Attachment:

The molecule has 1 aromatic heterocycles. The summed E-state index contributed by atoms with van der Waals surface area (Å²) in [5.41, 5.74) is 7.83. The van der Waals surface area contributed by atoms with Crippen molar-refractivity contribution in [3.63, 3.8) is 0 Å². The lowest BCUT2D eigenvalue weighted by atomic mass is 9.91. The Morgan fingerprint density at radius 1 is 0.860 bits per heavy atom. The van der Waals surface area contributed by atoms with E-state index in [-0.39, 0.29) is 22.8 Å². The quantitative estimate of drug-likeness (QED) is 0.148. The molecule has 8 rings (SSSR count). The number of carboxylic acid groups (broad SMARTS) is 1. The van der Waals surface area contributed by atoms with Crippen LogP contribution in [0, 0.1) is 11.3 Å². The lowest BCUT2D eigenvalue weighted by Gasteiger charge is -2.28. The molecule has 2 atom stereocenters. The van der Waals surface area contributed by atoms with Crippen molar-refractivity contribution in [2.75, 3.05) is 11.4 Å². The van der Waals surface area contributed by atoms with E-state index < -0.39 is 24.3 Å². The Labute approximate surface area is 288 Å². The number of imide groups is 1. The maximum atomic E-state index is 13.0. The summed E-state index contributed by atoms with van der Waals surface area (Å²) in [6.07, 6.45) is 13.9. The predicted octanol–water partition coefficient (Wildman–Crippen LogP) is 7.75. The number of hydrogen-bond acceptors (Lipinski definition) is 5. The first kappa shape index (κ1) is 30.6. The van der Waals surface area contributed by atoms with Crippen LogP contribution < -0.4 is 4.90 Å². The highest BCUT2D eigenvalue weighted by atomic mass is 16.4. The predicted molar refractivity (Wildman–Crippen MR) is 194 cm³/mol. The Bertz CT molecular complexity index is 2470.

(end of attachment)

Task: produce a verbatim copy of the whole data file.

The molecule has 1 aromatic heterocycles. The summed E-state index contributed by atoms with van der Waals surface area (Å²) in [5.41, 5.74) is 7.83. The van der Waals surface area contributed by atoms with Crippen molar-refractivity contribution in [3.63, 3.8) is 0 Å². The lowest BCUT2D eigenvalue weighted by atomic mass is 9.91. The Morgan fingerprint density at radius 1 is 0.860 bits per heavy atom. The van der Waals surface area contributed by atoms with E-state index in [-0.39, 0.29) is 22.8 Å². The quantitative estimate of drug-likeness (QED) is 0.148. The molecule has 8 rings (SSSR count). The number of carboxylic acid groups (broad SMARTS) is 1. The van der Waals surface area contributed by atoms with Crippen LogP contribution in [0, 0.1) is 11.3 Å². The lowest BCUT2D eigenvalue weighted by Gasteiger charge is -2.28. The molecule has 2 atom stereocenters. The van der Waals surface area contributed by atoms with Crippen molar-refractivity contribution in [2.75, 3.05) is 11.4 Å². The van der Waals surface area contributed by atoms with E-state index < -0.39 is 24.3 Å². The Labute approximate surface area is 288 Å². The number of imide groups is 1. The maximum atomic E-state index is 13.0. The summed E-state index contributed by atoms with van der Waals surface area (Å²) in [6.07, 6.45) is 13.9. The predicted octanol–water partition coefficient (Wildman–Crippen LogP) is 7.75. The number of hydrogen-bond acceptors (Lipinski definition) is 5. The first kappa shape index (κ1) is 30.6. The van der Waals surface area contributed by atoms with Crippen LogP contribution < -0.4 is 4.90 Å². The highest BCUT2D eigenvalue weighted by atomic mass is 16.4. The predicted molar refractivity (Wildman–Crippen MR) is 194 cm³/mol. The Bertz CT molecular complexity index is 2470.